How long can May cling on for?
One down, another one to go? That’s the question on everyone’s lips.
This is the result of what has been dubbed ‘the Windrush scandal’ as migrants, and the children of migrants from the ‘Windrush’ generation have faced threats of deportation after decades of living in the UK. Windrush migrants were invited into Britain at a time when the country was rebuilding after the war, and trying to embrace a better future.
The fact that the Windrush generation have faced threats of deportation despite living here since childhood in many cases has profoundly disturbed British politics – and yet it was entirely foreseeable.
The fact we asked people to come here and now have tried to kick them out is unfathomable, but after decades of anti-migrant sentiment this is where we have arrived. Rudd has fallen on her sword and resigned as Home Secretary, after a disastrous week where everyone was left questioning what Rudd did know, when she knew it and what revelation would next contradict her statement. However, Rudd’s time as Home Secretary is nothing compared to the stint that May put in. The policy of a hostile environment was started during Theresa May’s own time as Home Secretary and so this has led many to question: should May also quit?
Twitter user Janvier UK stated that “May should have resigned over a number of things”.
James Mackenzie also believed that May should resign, but for a different reason.
“I think she should resign over the whole ‘hostile environment’ agenda. Windrush is a symptom (a horrific one) but the problem is far wider,” James said.
Yet, not all agreed that May should resign. Tom Chapman, SEO specialist and digital marketer working for CandidSky – an agency based in Manchester believed that a leader should not automatically quit when they’re called out for a particular failure.
“It seems common practice for a politician to resign when something goes wrong,” Tom said. “So much so, this frequently becomes the default reaction for perceived wrongdoing or incompetence.
However, we deserve better than this. We deserve leaders who are happy to own mistakes and – more importantly – fix them.
“After the Brexit referendum result, remain campaigner David Cameron decided to resign. He stated the country needed ‘fresh leadership’ but in many respects this was the easy way out. Following such a momentous vote, the country needed a strong leader to guide the nation. Instead, many felt the Prime Minister caused this situation and then abandoned the British people – leaving the clean up to someone else.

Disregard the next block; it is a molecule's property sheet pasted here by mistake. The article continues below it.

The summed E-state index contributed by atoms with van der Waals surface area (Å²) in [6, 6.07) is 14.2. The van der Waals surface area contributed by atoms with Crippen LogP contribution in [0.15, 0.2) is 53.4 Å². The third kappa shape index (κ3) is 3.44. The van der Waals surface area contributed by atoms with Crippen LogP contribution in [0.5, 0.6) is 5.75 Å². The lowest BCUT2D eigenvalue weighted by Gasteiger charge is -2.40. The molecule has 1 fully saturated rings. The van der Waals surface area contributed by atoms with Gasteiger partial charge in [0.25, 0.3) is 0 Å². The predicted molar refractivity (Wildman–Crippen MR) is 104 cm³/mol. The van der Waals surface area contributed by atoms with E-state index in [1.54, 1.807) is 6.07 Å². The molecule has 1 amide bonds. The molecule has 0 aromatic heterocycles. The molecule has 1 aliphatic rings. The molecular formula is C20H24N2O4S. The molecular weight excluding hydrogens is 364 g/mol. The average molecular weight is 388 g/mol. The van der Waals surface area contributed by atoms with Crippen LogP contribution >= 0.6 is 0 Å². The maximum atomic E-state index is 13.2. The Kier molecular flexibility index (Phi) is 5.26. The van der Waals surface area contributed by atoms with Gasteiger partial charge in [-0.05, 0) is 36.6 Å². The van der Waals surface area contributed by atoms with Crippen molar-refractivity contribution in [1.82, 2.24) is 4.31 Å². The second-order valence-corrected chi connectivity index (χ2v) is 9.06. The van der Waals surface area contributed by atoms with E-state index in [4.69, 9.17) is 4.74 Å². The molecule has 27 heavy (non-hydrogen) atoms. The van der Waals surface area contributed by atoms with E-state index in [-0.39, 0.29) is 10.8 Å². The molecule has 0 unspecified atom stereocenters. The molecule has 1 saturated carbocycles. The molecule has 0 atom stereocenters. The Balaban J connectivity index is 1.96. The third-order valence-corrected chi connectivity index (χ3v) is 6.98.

“Depending on what happens following our withdrawal from the EU, history may regard Cameron in this way – someone who resigned instead of accepting the situation and rising to the challenge.
“Amber Rudd has now resigned following the Windrush scandal after taking “full responsibility” for inadvertently misleading parliament over her knowledge of deportation targets. Yet, broadly speaking, a resignation is the formal act of giving up. It can be argued this is the opposite of taking responsibility.”
Tom also argued that politics was little different to other careers, and that if mistakes are made, then they should be corrected and that staying is a sign of responsibility.
“Throughout my career in marketing, media, and journalism, I have made many mistakes – some of them huge. Yet, each one has given me the opportunity to learn and develop. Each mistake I’ve fixed has helped to make me the person I am today.
“Indeed, when a mistake occurs, identifying who is responsible never serves anything. Instead, it is far more beneficial to remedy the situation first.
“Unfortunately, this culture of political resignation prevents our officials from owning their mistakes and becoming better – and more human – people. I would also have far more respect for a leader who recognises and remedies their problems rather than letting someone else deal with the aftermath.
“After all, this is a lesson we encourage in our children. Why is it acceptable for elected officials to act differently?”
Perhaps it should be down to the public to decide – but with the local elections right around the corner, Theresa May certainly will be worried that they will let their voices be heard and that the Tories won’t be hearing anything good.
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